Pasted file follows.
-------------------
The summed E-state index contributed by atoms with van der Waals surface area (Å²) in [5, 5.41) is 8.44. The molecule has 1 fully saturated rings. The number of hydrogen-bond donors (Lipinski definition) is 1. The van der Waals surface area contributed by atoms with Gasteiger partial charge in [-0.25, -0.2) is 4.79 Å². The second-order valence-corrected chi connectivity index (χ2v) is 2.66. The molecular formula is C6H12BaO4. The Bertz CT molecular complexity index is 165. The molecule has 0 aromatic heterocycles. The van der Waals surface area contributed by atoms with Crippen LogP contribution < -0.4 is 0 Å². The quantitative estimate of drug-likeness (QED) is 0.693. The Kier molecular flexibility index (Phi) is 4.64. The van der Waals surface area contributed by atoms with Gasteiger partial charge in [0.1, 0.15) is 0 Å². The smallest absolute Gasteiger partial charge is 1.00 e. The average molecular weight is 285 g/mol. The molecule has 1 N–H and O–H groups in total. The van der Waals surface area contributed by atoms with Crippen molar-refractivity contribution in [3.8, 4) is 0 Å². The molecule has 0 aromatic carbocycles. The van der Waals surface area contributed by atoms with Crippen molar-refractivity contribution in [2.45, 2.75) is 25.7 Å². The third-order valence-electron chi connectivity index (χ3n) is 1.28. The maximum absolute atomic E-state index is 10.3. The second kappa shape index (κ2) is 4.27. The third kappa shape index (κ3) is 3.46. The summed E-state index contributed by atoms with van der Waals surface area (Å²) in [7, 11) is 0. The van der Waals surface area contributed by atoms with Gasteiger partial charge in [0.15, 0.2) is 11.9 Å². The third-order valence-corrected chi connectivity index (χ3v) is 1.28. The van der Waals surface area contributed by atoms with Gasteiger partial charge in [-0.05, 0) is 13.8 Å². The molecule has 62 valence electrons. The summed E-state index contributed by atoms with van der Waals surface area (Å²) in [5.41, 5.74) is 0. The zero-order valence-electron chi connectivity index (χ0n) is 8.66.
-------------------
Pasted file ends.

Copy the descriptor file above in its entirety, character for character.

The summed E-state index contributed by atoms with van der Waals surface area (Å²) in [5, 5.41) is 8.44. The molecule has 1 fully saturated rings. The number of hydrogen-bond donors (Lipinski definition) is 1. The van der Waals surface area contributed by atoms with Gasteiger partial charge in [-0.25, -0.2) is 4.79 Å². The second-order valence-corrected chi connectivity index (χ2v) is 2.66. The molecular formula is C6H12BaO4. The Bertz CT molecular complexity index is 165. The molecule has 0 aromatic heterocycles. The van der Waals surface area contributed by atoms with Crippen LogP contribution < -0.4 is 0 Å². The quantitative estimate of drug-likeness (QED) is 0.693. The Kier molecular flexibility index (Phi) is 4.64. The van der Waals surface area contributed by atoms with Gasteiger partial charge in [0.1, 0.15) is 0 Å². The smallest absolute Gasteiger partial charge is 1.00 e. The average molecular weight is 285 g/mol. The molecule has 1 N–H and O–H groups in total. The van der Waals surface area contributed by atoms with Crippen molar-refractivity contribution in [3.8, 4) is 0 Å². The molecule has 0 aromatic carbocycles. The van der Waals surface area contributed by atoms with Crippen molar-refractivity contribution in [2.45, 2.75) is 25.7 Å². The third-order valence-electron chi connectivity index (χ3n) is 1.28. The maximum absolute atomic E-state index is 10.3. The second kappa shape index (κ2) is 4.27. The third kappa shape index (κ3) is 3.46. The summed E-state index contributed by atoms with van der Waals surface area (Å²) in [7, 11) is 0. The van der Waals surface area contributed by atoms with Gasteiger partial charge in [0.15, 0.2) is 11.9 Å². The third-order valence-corrected chi connectivity index (χ3v) is 1.28. The van der Waals surface area contributed by atoms with Gasteiger partial charge in [-0.05, 0) is 13.8 Å². The molecule has 62 valence electrons. The summed E-state index contributed by atoms with van der Waals surface area (Å²) in [5.41, 5.74) is 0. The zero-order valence-electron chi connectivity index (χ0n) is 8.66.